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Facebook's algorithm change hurts conservative news sites, helps liberal sites, analysis shows

Facebook's new algorithm is hurting conservative news publishers, while boosting liberal-leaning publishers. The 12 most conservative sites saw their traffic from Facebook plummet by an average of 27.06 percent. (Getty Images)

Facebook changed its algorithm, again. And according to the Western Journal, conservative news sites that have taken the greatest hit.

The Journal's recently published analysis showed that liberal-leaning publishers gained about 2 percent more web-traffic since the change in early February, while conservative sites have lost an average of 14 percent of their Facebook-generated traffic.

What's an example of the traffic change?

The New York Daily News and the New York Post are two well-known rival publishers who report on similar stories, except they have differing editorial leanings.

The Post is more conservative, and the Daily News leans more liberal.

After the Parkland, Florida, school shooting, the Daily News ran this headline: “Brave Florida survivors plan day of action for gun sanity and to call out ‘blood on hands’ of NRA puppets.”

That headline boosted Daily News' web traffic from Facebook by 24.18 percent.

During that same period, the Post's traffic fell by 11.44 percent.

Overall, the results showed a negative impact on right-leaning publishers.

The 12 most conservative sites saw their traffic from Facebook plummet by an average of 27.06 percent.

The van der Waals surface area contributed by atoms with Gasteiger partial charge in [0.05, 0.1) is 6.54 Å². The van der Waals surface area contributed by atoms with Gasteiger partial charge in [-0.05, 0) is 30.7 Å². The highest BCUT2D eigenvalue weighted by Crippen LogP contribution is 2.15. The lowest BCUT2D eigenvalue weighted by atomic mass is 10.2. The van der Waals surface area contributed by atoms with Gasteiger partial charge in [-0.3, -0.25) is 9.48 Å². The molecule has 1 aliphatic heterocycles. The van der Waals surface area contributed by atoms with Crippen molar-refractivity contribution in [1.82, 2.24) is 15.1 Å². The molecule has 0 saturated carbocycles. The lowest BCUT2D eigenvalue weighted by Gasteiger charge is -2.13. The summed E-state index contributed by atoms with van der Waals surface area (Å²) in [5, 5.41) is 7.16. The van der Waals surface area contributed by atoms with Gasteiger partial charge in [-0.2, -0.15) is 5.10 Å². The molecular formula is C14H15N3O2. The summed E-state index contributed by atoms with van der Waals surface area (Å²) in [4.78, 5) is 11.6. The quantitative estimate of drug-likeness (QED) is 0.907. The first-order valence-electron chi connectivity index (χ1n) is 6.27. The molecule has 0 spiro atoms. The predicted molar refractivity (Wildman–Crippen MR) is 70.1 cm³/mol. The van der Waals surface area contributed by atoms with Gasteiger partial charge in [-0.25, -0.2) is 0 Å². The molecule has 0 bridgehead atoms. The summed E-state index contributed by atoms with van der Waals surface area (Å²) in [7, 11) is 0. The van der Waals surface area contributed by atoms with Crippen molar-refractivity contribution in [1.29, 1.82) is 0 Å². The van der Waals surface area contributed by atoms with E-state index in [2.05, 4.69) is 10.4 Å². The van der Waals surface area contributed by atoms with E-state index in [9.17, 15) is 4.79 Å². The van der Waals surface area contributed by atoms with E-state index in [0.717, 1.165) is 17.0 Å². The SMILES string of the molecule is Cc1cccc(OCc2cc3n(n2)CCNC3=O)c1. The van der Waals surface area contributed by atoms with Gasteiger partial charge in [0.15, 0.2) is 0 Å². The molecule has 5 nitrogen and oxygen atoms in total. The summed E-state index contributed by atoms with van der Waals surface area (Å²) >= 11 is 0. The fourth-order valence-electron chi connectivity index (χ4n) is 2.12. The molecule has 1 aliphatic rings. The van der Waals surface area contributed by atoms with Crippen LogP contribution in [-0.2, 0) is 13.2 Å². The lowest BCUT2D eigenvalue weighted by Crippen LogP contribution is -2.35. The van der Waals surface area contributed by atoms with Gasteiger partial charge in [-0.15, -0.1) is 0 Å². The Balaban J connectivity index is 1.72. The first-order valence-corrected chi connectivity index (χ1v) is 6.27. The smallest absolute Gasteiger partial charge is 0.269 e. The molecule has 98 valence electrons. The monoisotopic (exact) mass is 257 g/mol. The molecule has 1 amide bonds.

Nine of the 11 sites considered to be in the middle saw their traffic go up. NBC saw the greatest increase at 45.29 percent while CBS News and The Atlantic both dropped.

The greatest traffic decrease was IJR. It's traffic crashed by 76.49 percent.

Whereas, CNN's traffic jumped by 43.78 percent.

Why did Facebook make the change?

Last month, former NBC and CNN anchor Campbell Brown, head of Facebook's news partnerships team, spoke at the Recode Code Media conference and revealed that Facebook would be censoring its newsfeed based on its own internal biases, Techradar reported.

"This is not about us stepping back from news. This is about us changing our relationship with publishers and emphasizing something that Facebook has never done before," Brown said. "It's having a point of view, and it's leaning into quality news."

Facebook denies that the change has anything to do with political or ideological bias.

"We are, for the first time in the history of Facebook, taking a step to try to define what quality news looks like and give that a boost so that, overall, there's less competition from news," she continued. "I think we would agree that not all news is created equal, and this is a big step for us to begin thinking about that."

What's the big deal?

The effect of this change, whether its intentional or not, the Journal noted, could result in long-term or permanent damage to conservative publishers who rely on the world's largest social media site driving traffic to their websites for revenue.

Decreased revenue could lead to layoffs and/or closures for publishers that lean more to the right. It could also swing voters in future political elections.

How was the analysis conducted?

The Western Journal chose 50 publishers that receive a high amount of traffic from Facebook. It included print, digital and broadcast news outlets.

Each was assigned a number between 0 and 100 based on the third party website Media Bias/Fact Check News. Media Bias uses a strict methodology to determine the biases of news publishers, according to its website.

Western Journal compared Facebook traffic for January to traffic from February 4 through March 3, adjusted for the shorter period, for each of the 50 sources using SimilarWeb, a global digital market intelligence company.

The algorithm change started rolling out Feb. 6, according to its data.

You can view the full data set here.

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